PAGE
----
Last week’s column on the perils of feeding deer corn in winter generated more mail than anything I’ve written in years. Many readers were mortified that their good intentions may have done more harm than good.
Here are a few excerpts from e-mails from concerned readers.
“I only put out a few cups of corn twice a day. Am I harming the deer with such a small amount of corn?”
“We feed deer year round. In our minds, we have been supporting nature.”
“We have been feeding deer all winter. Should we stop cold turkey, slowly reduce the amount of corn, or keep feeding as we have for the rest of the winter? We just want to do the right thing.”
“I am sick. I had no idea we could be harming deer by feeding them. We mostly give them bread, crackers, and cookies. Now I don’t know what to do. They are gathering outside our windows as I write.”
“Is corn OK for squirrels and birds?”
The root of this problem is that many people relate to deer as they relate to people. They see deer moving through deep snow in frigid temperatures and imagine how they would feel.
But white-tailed deer are well adapted to surviving severe winter weather. They prepare in the summer and fall by eating more and putting on layers of fat. When winter arrives, they become more sedentary, they eat less, and they use their stored fat.
Those who feed large amounts of corn do the most damage because, as I explained last week, deer’s winter digestive system is not equipped to handle a high carbohydrate diet such as corn. In winter, they eat woody browse — twigs, buds, and stems.
Don’t do it
In a perfect world, no one would feed deer. Period. That’s the advice from Jerry Feaser, a spokesman for the Pennsylvania Game Commission. And Dr. Anne Ballmann, veterinarian and wildlife disease specialist for the National Wildlife Health Center agrees.
Furthermore, when we feed deer (anything, not just corn), we cause them to burn extra calories to travel farther than they normally would. And they feed in large groups.
Ballmann warned that when deer feed in large groups competing for a limited food supply, deer come in close contact and easily transmit diseases and parasites. And if feeding stations are near busy roads, more deer are hit and killed by traffic.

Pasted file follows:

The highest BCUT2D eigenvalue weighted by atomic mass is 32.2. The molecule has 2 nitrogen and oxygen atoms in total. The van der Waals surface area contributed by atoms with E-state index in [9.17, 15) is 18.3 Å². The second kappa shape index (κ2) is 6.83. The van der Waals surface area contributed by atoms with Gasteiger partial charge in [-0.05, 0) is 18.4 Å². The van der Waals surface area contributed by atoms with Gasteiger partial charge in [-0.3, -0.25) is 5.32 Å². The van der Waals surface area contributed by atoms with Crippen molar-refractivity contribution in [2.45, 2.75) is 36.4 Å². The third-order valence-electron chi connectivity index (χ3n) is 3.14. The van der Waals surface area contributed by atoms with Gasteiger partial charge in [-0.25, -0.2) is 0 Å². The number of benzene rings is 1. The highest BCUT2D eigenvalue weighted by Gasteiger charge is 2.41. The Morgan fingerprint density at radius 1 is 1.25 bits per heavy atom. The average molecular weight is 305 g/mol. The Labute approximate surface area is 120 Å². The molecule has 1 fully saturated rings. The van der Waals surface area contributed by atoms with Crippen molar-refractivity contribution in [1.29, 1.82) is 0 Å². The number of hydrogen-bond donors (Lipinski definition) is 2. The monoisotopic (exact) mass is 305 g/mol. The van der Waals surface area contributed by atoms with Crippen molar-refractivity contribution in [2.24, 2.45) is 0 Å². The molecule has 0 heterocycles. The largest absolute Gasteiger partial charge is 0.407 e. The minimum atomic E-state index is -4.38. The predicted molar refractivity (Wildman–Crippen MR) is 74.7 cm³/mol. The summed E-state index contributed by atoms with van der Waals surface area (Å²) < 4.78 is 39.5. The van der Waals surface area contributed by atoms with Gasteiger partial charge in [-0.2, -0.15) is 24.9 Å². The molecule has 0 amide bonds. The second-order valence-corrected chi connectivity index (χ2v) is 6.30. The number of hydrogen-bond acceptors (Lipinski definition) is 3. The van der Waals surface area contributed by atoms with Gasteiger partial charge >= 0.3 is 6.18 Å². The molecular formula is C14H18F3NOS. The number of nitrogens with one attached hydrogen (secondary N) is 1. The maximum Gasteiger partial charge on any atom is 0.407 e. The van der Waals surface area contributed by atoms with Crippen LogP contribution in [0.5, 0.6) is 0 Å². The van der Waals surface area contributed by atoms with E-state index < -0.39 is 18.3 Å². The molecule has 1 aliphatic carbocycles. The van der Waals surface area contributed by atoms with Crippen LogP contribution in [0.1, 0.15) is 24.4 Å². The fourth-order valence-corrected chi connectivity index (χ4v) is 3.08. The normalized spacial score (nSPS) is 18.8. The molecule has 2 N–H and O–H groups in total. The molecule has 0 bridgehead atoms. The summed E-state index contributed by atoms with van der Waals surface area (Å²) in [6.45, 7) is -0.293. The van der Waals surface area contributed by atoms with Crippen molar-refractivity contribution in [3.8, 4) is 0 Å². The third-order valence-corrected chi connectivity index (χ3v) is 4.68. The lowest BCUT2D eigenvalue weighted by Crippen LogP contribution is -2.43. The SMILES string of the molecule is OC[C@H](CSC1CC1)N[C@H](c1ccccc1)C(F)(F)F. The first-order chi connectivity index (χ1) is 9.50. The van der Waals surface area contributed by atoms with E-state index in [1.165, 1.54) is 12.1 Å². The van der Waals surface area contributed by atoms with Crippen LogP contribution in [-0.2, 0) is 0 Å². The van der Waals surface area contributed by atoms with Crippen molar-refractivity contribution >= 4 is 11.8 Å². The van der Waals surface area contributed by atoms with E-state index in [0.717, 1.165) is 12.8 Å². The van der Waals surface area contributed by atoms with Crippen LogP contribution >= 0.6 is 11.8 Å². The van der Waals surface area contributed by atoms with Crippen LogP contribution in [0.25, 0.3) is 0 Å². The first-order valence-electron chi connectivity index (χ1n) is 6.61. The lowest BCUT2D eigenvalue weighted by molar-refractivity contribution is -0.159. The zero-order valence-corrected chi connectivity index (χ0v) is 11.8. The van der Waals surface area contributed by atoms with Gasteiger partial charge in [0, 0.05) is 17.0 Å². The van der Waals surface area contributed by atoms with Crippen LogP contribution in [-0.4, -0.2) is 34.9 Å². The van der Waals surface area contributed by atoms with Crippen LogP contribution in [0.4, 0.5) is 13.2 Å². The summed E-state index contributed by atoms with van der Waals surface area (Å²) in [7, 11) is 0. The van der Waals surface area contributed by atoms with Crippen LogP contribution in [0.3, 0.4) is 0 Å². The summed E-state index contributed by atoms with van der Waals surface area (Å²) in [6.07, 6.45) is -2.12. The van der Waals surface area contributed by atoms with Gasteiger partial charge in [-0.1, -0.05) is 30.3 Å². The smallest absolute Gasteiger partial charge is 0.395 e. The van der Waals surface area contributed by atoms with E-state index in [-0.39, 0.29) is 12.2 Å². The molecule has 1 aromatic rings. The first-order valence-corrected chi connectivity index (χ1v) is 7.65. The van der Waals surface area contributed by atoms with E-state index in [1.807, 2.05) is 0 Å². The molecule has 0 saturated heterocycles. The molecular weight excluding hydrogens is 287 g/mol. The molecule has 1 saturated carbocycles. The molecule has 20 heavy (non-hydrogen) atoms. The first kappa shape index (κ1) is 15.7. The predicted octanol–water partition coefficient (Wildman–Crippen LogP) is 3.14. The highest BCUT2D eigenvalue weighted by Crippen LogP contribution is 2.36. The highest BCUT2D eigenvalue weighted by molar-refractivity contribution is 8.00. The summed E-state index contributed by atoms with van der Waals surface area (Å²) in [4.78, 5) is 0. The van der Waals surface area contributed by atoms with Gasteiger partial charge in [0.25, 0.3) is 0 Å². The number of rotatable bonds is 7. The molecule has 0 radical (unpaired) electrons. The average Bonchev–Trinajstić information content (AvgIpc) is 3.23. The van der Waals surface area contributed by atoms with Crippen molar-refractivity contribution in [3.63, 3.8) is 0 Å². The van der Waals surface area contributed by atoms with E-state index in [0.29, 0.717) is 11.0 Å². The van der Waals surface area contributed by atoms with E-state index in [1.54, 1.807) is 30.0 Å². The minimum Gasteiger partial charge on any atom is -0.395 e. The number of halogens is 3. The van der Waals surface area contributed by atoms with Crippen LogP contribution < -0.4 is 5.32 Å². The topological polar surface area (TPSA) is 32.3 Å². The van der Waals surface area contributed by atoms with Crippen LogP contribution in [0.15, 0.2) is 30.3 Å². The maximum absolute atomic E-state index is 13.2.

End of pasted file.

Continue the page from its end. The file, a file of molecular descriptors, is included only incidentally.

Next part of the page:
Feaser suggests that rather than feed deer, land owners should plant native trees and shrubs that provide food (nuts and fruits) and cover (evergreens). “That’s one of the ways the PGC manages deer habitat on game lands,” he said.
But we live in an imperfect world where people often don’t do what’s best. So here’s my advice, based on my own experience and conversations with a variety of professional wildlife biologists.
• If you’ve been offering large amounts of corn, say more than 10 pounds per week, stop. You are the primary problem. You are killing deer because they cannot digest bellies full of corn. They may not die in your backyard, but they’ll die elsewhere, out of sight, where their suffering will be no less.
Or maybe as acidosis overwhelms their digestive system, they’ll slow down just enough to get hit by cars or caught by coyotes.
• If you have truly just been putting out a handful of corn each day and you’ve been doing it all winter, or you’re mixing corn with bird seed, the deer’s digestive system has probably adapted to that diet. Adopt a “no corn” policy next winter.
• If you’re offering day old bread and pastries, stop. Though a variety of birds and mammals will eat these handouts, they just provide gut-stuffing empty calories.
• Squirrels and birds are not ruminants, so corn does not effect their digestion the way it does deer. No one I’ve talked to suggested that corn is bad for squirrels or birds.
• Finally, use common sense. No one really knows how much corn is needed to induce acidosis in deer, but it occurs when they eat large amounts of corn and little or no woody browse. If you’re putting out more than 10 pounds of corn each week, it’s probably too much.